We don't always follow recipes exactly. Just because a casserole recipe calls for 8 oz. of cheese doesn't mean you can't use 6 or even 4 ounces. I bake chocolate chip cookies with only half the bag, they're still good! Often when a recipe calls for two eggs, I'll only use one. I'll substitute plain milk for cream in soups, etc. Who says chili need 1 pound of ground beef? 1/2 a pound and more beans or no meat at all, is ok.
We make meals stretch by adding cheaper ingredients. To make chili stretch I'll add more beans, I'll add extra breadcrumbs or oatmeal to meatloaf, more noodles to soup, etc. We sprout our own seeds to add to or salads (and to make eggrolls) to make our winter lettuce purchases go further.
We have very little waste. In the evening I'm planning tomorrow's meals by taking stock of what we have left over, what we need to use up before it goes bad, etc. All my vegetables scraps go into a bag in the freezer to be made into vegetable broth, once I gather enough. This is used for a basis in soups. One of the cheapest meals you can have is Have-Not-Waste-Not Soup.
We do a lot of prep work. All our beans are dried, so we have to plan ahead. We make our own bread, crackers, noodles, soup stock, pie crusts and tortillas.
I only bake once a week and we portion out the goodies throughout the week. We eat things like my home-canned peaches for dessert.
We take advantage of lost leaders to stock up. Lost leaders are bargains stores offer to get you into the store, so that once there, you'll buy more. At Thanksgiving time, it's turkey at Easter there's eggs. We use those sales to stock up. We can our turkey but there's always freezing. If you don't have room for a turkey, you can always cook them and take the meat off. Eggs can be frozen simply by whipping them up and pouring them into ice cube trays and freeze. After the holidays we stock up on corned beef (post St Patrick's Day), cranberries, chocolates (that can be chopped up and used as chocolate chips), etc.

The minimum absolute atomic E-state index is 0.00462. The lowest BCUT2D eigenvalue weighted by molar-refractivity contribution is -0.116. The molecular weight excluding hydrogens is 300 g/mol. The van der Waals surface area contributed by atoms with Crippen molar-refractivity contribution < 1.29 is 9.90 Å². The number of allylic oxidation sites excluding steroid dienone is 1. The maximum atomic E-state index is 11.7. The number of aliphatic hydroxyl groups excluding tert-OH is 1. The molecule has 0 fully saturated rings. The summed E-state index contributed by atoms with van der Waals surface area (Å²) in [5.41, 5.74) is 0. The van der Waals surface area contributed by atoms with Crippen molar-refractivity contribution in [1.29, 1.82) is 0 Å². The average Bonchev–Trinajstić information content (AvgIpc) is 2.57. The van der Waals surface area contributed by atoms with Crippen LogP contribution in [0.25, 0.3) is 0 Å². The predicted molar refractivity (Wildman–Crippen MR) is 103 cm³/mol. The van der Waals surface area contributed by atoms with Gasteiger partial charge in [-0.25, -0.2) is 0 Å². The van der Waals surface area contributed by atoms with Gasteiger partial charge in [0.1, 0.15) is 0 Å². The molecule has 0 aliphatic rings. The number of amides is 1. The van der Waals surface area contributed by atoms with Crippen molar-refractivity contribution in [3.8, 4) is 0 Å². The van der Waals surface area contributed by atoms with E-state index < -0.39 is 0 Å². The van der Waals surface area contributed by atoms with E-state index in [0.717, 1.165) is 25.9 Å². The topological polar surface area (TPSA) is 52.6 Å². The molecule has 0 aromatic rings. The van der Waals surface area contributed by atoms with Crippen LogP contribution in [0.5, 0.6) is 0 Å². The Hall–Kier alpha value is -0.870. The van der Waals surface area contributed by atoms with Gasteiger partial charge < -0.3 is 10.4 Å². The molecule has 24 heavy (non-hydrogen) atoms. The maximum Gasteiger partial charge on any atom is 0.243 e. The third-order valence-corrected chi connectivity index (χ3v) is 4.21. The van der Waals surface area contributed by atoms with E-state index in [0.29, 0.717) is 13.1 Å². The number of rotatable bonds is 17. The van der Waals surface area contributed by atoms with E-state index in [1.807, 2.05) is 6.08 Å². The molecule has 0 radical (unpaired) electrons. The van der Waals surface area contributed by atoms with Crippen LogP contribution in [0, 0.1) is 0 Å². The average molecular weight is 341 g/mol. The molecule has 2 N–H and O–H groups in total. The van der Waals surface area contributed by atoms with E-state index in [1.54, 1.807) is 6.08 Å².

We limit snacks. We only buy one bag of tortilla chips from Aldis per month. We like them in chili as well with our home canned salsa. Popcorn is the cheapest snack out there. We also like cheese and (handmade) crackers, just a few ounces, sliced very thin. Or homemade hummus and carrot and celery sticks. If someone gets hungry later in the day, there's always leftovers.
We pay attention to the "price per unit". This is a common error I see people do all the time, people always assume that the largest package is always the cheapest, but it isn't always. They think they are getting bargains at the dollar store, but often the cake mixes and such are actually smaller-sized. And the canned goods are most often cheaper in the regular grocery stores.
If a recipe calls for some exotic ingredient, that is costly or hard to find, we don't make it. We stick to basic ingredients and make simple meals.
We explore different shopping outlets. Recently we found a discount grocery store. We stop at farm stands in the summer and stores such a Big Lots are fun exploring. Sometimes you really get some amazing deals there.
We shop less frequently. We do a big main shop at the beginning of the month, then only shop once a week for fruits and vegetables and staples that we run out of. The less often you shop the less temptation to spend money.
AND finally, as everyone that reads this blog knows, I grow and preserve most of my own vegetables and fruits. I truly believe that owning your own piece of land and having a garden is one of the surest paths to self-sufficiency, and that self-sufficiency is the only path to true freedom.
Some other posts you might find helpful are: Of Pantries and Pricebooks, Grocery Shopping 101, More Pantry Talk , and Bare Bones Baking Pantry.
Hope this helps!